There are some candidates who cannot lead this process who should automatically, I suggest, be eliminated form consideration. They are:

1) The International Accounting Standards Foundation: they have always opposed CBCR;

2) Any of the UK accounting institutes, but most especially the Institute of Chartered Accountants in Engkand and Wales. This is firstly because of the influence of the Big 4 accountants on the ICAEW in particular. Secondly it is because none of these institutes have shown any enthusiasm for this issue, or any technical aspiration to engage with it or the issues it raises. Third, it is because of doubts about the ICAEW's objectivity on issues relating to accounting reporting reported in the so-called Bompas review of its approach towards what is a true and fair view. Fourth, other questions have been raised about the objectivity of the ICAEW in the past. Other institutes may, or may not, suffer the same problems: their difficulty is that many of them will not engage with the issue of CBCR in a significant way because their members may not be so active in servicing companies likely to use the standard;

3) Any business related body, because any of standing, such as the CBI, have also failed to embrace CBCR in the past.

This then leaves some difficult choices to be made. Such a standard could be lead by:

a) A government department;

b) A major think tank;

c) A university;

d) An investor forum if previously inclined to CBCR and with an interest in accounting issues;

e) An NGO;

f) A newly created body established for the purpose (a Tax Reporting Standards Committee, supported for technical purposes by one of the above).

Of these options it seems unlikely that the government will want to take a lead: it has passed this issue to the EU and it has enough on its plate with Brexit without taking this on.

There is unfortunately no think tank that has any accounting expertise that I can think of.

A university could do it, but processes there are usually slow and cumbersome to agree and demand heavy funding, which is a shame.

I know of no NGO excepting maybe the Tax Justice Network that actually has the technical expertise to undertake this task.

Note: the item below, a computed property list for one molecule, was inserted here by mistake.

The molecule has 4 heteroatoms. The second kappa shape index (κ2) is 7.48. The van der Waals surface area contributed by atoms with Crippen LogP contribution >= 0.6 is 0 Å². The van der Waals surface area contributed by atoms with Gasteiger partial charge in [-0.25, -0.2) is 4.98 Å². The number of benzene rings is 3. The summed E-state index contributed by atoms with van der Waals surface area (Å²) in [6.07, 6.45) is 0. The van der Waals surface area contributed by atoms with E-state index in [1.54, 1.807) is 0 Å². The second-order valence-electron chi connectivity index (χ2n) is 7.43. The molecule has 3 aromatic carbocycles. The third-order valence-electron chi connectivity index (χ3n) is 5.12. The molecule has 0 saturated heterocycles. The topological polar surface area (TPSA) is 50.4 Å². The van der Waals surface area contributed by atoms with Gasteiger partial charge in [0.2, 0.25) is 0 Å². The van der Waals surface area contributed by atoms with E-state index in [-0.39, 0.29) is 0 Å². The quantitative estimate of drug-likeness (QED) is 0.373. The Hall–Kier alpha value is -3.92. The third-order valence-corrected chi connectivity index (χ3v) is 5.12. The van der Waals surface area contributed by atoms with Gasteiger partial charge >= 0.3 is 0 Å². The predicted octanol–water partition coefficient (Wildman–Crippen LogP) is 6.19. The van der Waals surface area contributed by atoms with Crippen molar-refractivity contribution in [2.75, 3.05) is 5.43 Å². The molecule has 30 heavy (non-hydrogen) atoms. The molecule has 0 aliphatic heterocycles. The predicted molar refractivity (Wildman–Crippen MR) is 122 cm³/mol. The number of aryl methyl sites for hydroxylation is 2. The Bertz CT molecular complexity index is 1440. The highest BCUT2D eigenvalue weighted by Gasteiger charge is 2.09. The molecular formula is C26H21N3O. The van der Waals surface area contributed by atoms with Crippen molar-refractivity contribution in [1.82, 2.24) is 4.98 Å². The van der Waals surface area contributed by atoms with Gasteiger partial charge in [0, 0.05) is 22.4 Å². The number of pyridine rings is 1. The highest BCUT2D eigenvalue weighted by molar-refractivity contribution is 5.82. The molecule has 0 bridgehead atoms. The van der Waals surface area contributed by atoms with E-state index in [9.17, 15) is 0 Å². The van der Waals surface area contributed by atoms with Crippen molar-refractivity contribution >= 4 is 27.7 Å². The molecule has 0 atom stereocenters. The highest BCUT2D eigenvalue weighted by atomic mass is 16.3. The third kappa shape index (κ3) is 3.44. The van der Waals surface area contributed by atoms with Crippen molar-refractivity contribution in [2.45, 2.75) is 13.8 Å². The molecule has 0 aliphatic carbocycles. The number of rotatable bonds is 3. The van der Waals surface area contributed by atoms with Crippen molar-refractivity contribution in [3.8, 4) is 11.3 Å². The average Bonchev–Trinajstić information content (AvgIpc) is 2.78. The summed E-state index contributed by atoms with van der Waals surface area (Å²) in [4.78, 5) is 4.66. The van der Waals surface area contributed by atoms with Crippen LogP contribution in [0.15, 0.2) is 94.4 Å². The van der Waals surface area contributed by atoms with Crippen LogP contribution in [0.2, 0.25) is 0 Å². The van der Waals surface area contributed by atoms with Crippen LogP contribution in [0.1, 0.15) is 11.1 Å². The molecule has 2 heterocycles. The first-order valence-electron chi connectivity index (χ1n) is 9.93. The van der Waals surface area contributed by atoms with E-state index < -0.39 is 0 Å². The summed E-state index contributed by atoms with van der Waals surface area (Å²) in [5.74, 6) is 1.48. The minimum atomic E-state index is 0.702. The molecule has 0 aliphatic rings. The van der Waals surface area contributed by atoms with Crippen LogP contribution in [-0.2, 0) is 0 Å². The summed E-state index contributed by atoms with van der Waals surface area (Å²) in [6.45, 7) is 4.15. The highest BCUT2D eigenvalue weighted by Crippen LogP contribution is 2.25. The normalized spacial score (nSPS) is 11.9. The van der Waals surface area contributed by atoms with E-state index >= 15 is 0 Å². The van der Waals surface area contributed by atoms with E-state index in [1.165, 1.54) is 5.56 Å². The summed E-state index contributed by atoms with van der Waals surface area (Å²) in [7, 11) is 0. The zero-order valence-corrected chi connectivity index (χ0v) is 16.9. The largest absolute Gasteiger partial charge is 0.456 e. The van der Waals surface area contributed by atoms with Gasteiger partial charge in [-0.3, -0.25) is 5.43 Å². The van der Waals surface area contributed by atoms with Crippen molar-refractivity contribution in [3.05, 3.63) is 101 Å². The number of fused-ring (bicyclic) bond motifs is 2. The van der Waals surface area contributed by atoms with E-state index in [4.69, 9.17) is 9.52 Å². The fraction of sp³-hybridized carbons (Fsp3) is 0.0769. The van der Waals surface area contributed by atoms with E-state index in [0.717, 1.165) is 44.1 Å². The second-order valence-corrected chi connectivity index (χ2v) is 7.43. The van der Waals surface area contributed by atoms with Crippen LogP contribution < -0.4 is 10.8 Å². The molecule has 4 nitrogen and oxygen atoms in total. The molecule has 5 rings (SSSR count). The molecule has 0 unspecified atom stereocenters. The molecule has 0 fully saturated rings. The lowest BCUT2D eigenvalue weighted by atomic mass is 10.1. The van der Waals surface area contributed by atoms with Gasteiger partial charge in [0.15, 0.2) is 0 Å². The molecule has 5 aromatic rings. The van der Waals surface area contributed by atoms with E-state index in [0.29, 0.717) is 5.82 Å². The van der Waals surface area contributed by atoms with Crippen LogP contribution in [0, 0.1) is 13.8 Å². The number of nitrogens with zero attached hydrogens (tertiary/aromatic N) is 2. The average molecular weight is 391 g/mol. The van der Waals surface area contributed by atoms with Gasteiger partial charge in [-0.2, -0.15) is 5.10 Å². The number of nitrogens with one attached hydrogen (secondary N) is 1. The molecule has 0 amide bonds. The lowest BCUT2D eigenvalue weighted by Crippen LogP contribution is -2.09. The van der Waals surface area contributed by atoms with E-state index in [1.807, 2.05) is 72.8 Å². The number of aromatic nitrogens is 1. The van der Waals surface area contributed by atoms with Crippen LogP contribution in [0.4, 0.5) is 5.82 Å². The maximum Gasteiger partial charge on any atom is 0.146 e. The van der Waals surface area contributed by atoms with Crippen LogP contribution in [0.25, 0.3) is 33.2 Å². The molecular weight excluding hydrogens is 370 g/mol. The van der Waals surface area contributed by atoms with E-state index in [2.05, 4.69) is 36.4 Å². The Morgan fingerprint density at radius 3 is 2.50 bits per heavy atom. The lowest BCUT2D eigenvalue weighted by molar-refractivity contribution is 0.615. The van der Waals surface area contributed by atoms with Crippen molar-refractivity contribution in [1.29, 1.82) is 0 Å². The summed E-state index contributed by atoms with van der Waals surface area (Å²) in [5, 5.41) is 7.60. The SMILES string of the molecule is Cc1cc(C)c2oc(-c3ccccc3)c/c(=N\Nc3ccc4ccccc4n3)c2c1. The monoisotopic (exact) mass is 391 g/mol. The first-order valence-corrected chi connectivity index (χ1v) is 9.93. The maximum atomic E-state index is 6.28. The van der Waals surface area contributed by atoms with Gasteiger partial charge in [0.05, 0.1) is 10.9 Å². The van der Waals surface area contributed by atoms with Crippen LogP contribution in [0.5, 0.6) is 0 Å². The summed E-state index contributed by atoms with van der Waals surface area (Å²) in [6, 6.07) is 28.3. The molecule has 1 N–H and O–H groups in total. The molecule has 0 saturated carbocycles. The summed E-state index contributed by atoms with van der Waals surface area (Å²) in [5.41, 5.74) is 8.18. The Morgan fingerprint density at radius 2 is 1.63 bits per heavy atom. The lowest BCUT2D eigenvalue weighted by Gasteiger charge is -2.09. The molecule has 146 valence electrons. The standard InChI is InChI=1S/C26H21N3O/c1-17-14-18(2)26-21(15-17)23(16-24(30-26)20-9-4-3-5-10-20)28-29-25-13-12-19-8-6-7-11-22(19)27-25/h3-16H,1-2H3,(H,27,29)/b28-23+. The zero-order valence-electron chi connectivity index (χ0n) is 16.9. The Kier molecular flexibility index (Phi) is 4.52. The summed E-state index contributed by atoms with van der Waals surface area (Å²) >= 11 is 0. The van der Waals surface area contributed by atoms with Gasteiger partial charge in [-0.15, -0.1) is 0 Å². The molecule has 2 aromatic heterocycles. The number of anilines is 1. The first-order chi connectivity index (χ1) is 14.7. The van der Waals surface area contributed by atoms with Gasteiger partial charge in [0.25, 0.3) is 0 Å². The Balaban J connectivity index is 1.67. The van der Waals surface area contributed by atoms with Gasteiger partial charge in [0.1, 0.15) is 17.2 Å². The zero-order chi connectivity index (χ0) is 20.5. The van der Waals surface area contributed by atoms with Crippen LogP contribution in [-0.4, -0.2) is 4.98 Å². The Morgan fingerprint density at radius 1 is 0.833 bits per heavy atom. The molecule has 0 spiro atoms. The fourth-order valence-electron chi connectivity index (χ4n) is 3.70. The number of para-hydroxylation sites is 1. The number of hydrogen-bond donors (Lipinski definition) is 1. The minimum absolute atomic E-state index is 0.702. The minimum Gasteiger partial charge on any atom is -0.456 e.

Amongst investor forums there is one available: that is the Local Authority Pension Fund Forum. I should declare an interest: I advise it but that is because it wanted to engage on CBCR. It has about £190 billion under management and a depth of expertise that may make it suitable for this task.

Or there is a new body, to which a body like the LAPFF might lend support. I have not asked the LAPFF if they might want to take on such a role, but that option of a body linked to that investor forum which has a unique role of being engaged with real investors, being diverse in location, having political representation upon it and having been technically heavily engaged on accounting issues seems to me the preferred way of going forward.

However such a body would then need membership. This would need to reflect a wide range of interests. I would suggest that the IASF be excluded for reasons already noted but that some or all of the following would need to be present:

1) Business, probably via the CBI or the like;

2) Unions, probably via the TUC but they might nominate someone else;

3) NGOs, and a sample of those who have been engaged on this issue would have to be represented;

4) Accounting bodies, but without having the chance to outvote others;

5) HMRC;

6) The Financial Reporting Council - the current body with oversight on accounting issues, but only as a representative as it has shown no inclination to engage on this issue to date.

7) Academics with a noted interest in this issue;

8) Politicians, maybe via the APPG on Responsible Taxation;

9) Journalists, to include a representative of those engaged in reporting on corporate issues over the years when such matters have sprung to public attention.

I do not see a reason for lawyers to be involved. Nor do I see a reason for individual companies or firms to be engaged but very clearly they should from the earliest stagaes of the work of this body be asked to submit evidence and hearings may also be required, although time would be of the essence.

So finally, who might fund it? The biggest source should be the government, by far. Research foundations should be approached to fund the remaining costs. Bloat should be avoided, of course. The Financial Reporting Council might also be expected to make a contribution.

I stress, these are just ideas. But there is some urgency to this now. Action is needed, and soon.